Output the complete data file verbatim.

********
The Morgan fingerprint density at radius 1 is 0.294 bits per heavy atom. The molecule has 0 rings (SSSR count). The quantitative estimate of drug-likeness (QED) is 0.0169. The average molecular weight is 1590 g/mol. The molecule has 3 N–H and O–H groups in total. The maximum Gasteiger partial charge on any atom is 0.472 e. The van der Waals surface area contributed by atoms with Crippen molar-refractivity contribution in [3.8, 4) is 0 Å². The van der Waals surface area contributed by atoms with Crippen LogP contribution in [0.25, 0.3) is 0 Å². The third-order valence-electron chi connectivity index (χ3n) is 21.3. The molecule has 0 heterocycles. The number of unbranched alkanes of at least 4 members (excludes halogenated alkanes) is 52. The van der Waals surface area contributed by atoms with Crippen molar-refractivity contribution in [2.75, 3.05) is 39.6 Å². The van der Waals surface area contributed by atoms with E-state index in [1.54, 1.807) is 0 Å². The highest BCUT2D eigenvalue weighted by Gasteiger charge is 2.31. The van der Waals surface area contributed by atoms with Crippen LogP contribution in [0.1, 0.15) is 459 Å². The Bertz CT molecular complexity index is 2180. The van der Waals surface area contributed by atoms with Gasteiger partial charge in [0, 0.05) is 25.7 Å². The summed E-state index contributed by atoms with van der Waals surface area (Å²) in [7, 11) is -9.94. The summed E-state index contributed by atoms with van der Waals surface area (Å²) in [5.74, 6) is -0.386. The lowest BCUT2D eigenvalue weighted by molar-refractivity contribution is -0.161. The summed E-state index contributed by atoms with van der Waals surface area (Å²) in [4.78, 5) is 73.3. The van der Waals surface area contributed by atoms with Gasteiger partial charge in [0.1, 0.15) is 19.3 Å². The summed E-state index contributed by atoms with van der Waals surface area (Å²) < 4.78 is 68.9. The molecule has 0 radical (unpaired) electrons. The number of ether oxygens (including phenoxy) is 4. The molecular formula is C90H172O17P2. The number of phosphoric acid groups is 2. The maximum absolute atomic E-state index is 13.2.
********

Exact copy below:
The Morgan fingerprint density at radius 1 is 0.294 bits per heavy atom. The molecule has 0 rings (SSSR count). The quantitative estimate of drug-likeness (QED) is 0.0169. The average molecular weight is 1590 g/mol. The molecule has 3 N–H and O–H groups in total. The maximum Gasteiger partial charge on any atom is 0.472 e. The van der Waals surface area contributed by atoms with Crippen molar-refractivity contribution in [3.8, 4) is 0 Å². The van der Waals surface area contributed by atoms with Crippen LogP contribution in [0.25, 0.3) is 0 Å². The third-order valence-electron chi connectivity index (χ3n) is 21.3. The molecule has 0 heterocycles. The number of unbranched alkanes of at least 4 members (excludes halogenated alkanes) is 52. The van der Waals surface area contributed by atoms with Crippen molar-refractivity contribution in [2.75, 3.05) is 39.6 Å². The van der Waals surface area contributed by atoms with E-state index in [1.54, 1.807) is 0 Å². The highest BCUT2D eigenvalue weighted by Gasteiger charge is 2.31. The van der Waals surface area contributed by atoms with Crippen LogP contribution in [0.1, 0.15) is 459 Å². The Bertz CT molecular complexity index is 2180. The van der Waals surface area contributed by atoms with Gasteiger partial charge in [0, 0.05) is 25.7 Å². The summed E-state index contributed by atoms with van der Waals surface area (Å²) in [7, 11) is -9.94. The summed E-state index contributed by atoms with van der Waals surface area (Å²) in [5.74, 6) is -0.386. The lowest BCUT2D eigenvalue weighted by molar-refractivity contribution is -0.161. The summed E-state index contributed by atoms with van der Waals surface area (Å²) in [4.78, 5) is 73.3. The van der Waals surface area contributed by atoms with Gasteiger partial charge in [0.1, 0.15) is 19.3 Å². The summed E-state index contributed by atoms with van der Waals surface area (Å²) < 4.78 is 68.9. The molecule has 0 radical (unpaired) electrons. The number of ether oxygens (including phenoxy) is 4. The molecular formula is C90H172O17P2. The number of phosphoric acid groups is 2. The maximum absolute atomic E-state index is 13.2.